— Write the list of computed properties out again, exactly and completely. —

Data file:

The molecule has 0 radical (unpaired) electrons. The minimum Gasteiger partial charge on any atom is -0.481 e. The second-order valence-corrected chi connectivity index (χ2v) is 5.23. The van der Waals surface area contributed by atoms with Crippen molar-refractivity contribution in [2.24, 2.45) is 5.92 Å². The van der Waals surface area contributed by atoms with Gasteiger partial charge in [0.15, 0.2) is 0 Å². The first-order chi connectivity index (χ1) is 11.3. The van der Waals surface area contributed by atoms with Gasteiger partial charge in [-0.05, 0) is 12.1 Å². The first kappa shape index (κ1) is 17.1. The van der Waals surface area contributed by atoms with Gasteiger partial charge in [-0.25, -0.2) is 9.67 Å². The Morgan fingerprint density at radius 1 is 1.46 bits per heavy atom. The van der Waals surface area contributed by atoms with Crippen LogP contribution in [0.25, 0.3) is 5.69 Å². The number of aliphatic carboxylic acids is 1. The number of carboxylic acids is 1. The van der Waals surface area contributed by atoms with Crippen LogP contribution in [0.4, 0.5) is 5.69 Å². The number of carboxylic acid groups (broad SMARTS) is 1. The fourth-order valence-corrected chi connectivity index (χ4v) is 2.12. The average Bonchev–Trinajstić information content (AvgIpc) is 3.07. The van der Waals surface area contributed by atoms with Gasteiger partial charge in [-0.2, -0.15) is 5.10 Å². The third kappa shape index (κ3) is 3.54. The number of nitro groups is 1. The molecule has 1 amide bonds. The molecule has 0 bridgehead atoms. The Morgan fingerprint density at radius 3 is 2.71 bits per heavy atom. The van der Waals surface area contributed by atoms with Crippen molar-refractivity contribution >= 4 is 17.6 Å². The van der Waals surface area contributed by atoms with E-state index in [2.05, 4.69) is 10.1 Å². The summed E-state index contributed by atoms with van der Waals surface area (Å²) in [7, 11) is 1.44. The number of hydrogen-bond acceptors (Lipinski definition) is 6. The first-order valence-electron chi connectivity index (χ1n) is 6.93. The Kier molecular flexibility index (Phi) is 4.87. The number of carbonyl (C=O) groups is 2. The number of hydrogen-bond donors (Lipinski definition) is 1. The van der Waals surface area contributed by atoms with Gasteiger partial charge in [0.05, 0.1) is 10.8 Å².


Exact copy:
The molecule has 0 radical (unpaired) electrons. The minimum Gasteiger partial charge on any atom is -0.481 e. The second-order valence-corrected chi connectivity index (χ2v) is 5.23. The van der Waals surface area contributed by atoms with Crippen molar-refractivity contribution in [2.24, 2.45) is 5.92 Å². The van der Waals surface area contributed by atoms with Gasteiger partial charge in [0.15, 0.2) is 0 Å². The first-order chi connectivity index (χ1) is 11.3. The van der Waals surface area contributed by atoms with Gasteiger partial charge in [-0.05, 0) is 12.1 Å². The first kappa shape index (κ1) is 17.1. The van der Waals surface area contributed by atoms with Gasteiger partial charge in [-0.25, -0.2) is 9.67 Å². The Morgan fingerprint density at radius 1 is 1.46 bits per heavy atom. The van der Waals surface area contributed by atoms with Crippen LogP contribution in [0.25, 0.3) is 5.69 Å². The number of aliphatic carboxylic acids is 1. The number of carboxylic acids is 1. The van der Waals surface area contributed by atoms with Crippen LogP contribution in [0.4, 0.5) is 5.69 Å². The number of carboxylic acid groups (broad SMARTS) is 1. The fourth-order valence-corrected chi connectivity index (χ4v) is 2.12. The average Bonchev–Trinajstić information content (AvgIpc) is 3.07. The van der Waals surface area contributed by atoms with Gasteiger partial charge in [-0.2, -0.15) is 5.10 Å². The third kappa shape index (κ3) is 3.54. The number of nitro groups is 1. The molecule has 1 amide bonds. The molecule has 0 bridgehead atoms. The Morgan fingerprint density at radius 3 is 2.71 bits per heavy atom. The van der Waals surface area contributed by atoms with Crippen molar-refractivity contribution >= 4 is 17.6 Å². The van der Waals surface area contributed by atoms with E-state index in [2.05, 4.69) is 10.1 Å². The summed E-state index contributed by atoms with van der Waals surface area (Å²) in [7, 11) is 1.44. The number of hydrogen-bond acceptors (Lipinski definition) is 6. The first-order valence-electron chi connectivity index (χ1n) is 6.93. The Kier molecular flexibility index (Phi) is 4.87. The number of carbonyl (C=O) groups is 2. The number of hydrogen-bond donors (Lipinski definition) is 1. The van der Waals surface area contributed by atoms with Gasteiger partial charge in [0.05, 0.1) is 10.8 Å².